[Sources: “3 Mysterious Blasts Rock Boulevard area; 5 Homes Ignited,” Inquirer, October 31, 1959; “Boulevard Explosions Traced to Main Break,” Inquirer, November 1, 1959; Introduction by Adam Levine to Harold Cox, “Filling Low Land:A story of ash-dumping in the Wingohocking Creek Watershed,” (excerpt from Utility Cars of Philadelphia, 1971); Ann W. O’Neill and Gene Seymour; “The Logan Motion,” The Philadelphia Daily News, March 26, 1986; William K. Stevens, Sinking Homes Shock Neighborhood,” The New York Times, November 2, 1986; Linda Loyd, “Logan Houses Start Coming Down,” Inquirer, February 19, 1988; Larry Copeland, “A Lift from Sinking Homes Red Tape Delayed One Family’s Exodus from Logan,” Inquirer, June 14, 1994; Maria Panaritis, “Logan Residents, Saying Their Homes are Sinking, Seek Aid,” Inquirer, August 13, 1999; Mark Jaffe, “Up To $2 Million to go Toward Lead Removal Testing Found ‘Unacceptable,’” Inquirer, January 11, 2000; Logan Triangle (Urban Land Institute Philadelphia Technical Assistance Program), September 10, 2009; Thomas J. Walsh, “Redevelopment Hopes Sinking for Logan Triangle,” PlanPhilly, January 23, 2010];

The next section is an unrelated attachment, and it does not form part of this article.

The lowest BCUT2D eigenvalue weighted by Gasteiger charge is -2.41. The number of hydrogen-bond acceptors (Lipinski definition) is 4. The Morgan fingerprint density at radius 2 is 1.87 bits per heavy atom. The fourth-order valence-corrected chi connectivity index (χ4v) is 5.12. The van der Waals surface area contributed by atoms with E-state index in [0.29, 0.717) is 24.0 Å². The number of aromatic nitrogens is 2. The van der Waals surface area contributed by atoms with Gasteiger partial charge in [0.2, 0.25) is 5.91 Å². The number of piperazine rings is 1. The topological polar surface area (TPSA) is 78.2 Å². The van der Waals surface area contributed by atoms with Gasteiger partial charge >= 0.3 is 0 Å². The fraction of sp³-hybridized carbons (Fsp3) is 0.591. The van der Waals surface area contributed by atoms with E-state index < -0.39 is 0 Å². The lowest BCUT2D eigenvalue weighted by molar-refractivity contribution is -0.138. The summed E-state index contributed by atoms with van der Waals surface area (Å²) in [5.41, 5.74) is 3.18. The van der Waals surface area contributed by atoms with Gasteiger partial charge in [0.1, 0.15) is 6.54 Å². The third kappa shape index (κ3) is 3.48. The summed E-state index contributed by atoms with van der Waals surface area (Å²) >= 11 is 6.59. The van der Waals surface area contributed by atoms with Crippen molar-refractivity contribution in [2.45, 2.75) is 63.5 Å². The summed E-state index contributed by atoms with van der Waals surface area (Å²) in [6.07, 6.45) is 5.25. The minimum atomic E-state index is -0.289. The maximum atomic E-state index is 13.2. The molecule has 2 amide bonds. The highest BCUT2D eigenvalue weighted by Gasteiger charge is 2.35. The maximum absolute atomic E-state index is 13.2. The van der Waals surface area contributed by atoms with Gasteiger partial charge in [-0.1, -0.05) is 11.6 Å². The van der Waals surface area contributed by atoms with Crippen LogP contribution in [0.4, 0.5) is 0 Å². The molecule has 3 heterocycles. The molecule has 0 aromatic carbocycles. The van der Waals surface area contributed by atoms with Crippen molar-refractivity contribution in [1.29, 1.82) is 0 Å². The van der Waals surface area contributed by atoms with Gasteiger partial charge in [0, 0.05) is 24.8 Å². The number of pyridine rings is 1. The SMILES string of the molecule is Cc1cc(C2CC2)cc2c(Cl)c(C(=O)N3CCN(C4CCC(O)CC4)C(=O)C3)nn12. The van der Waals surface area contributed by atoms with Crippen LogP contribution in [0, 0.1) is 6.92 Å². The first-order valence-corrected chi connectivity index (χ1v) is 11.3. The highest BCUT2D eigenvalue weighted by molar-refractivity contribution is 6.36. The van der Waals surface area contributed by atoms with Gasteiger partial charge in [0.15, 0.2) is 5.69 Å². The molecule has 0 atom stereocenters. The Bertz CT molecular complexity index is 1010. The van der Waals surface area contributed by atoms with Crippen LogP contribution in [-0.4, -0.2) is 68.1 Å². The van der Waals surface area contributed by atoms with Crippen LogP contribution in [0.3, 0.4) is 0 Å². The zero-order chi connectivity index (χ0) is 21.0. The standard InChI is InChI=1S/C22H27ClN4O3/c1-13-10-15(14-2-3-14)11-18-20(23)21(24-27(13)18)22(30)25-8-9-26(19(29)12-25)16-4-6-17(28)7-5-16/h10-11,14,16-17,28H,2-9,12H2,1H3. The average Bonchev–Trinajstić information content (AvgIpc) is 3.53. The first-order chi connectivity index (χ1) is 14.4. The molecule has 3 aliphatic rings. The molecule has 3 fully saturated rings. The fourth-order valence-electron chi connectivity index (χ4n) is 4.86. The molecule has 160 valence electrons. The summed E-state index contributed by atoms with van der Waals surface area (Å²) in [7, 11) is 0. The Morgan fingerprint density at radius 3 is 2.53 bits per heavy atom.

Also see the PhillyHistory post: How Philly Got Flat: Piling it on at the Logan Triangle.


3 replies on “Atop the Shifting, Toxic Dump Now Known as The Logan Triangle”

This is more a question than a comment: I understand where all the lead wound up in the soil from smelters in Kensington, Fishtown and Bridesburg. Lead from pre-1966 leaded gasoline could explain lead on the Boulevard lawns. Since the ash fill came up 5th Street from below Oregon Avenue around 1910-1915, did the ash have the lead in it? And, does that mean that South Philadelphia has high lead counts in its soil? How else would a non-industrial neighborhood like Logan have that much lead in it?

Depending on where the coal was mined, coal may naturally have metals in it, including lead. These products remain in the ash.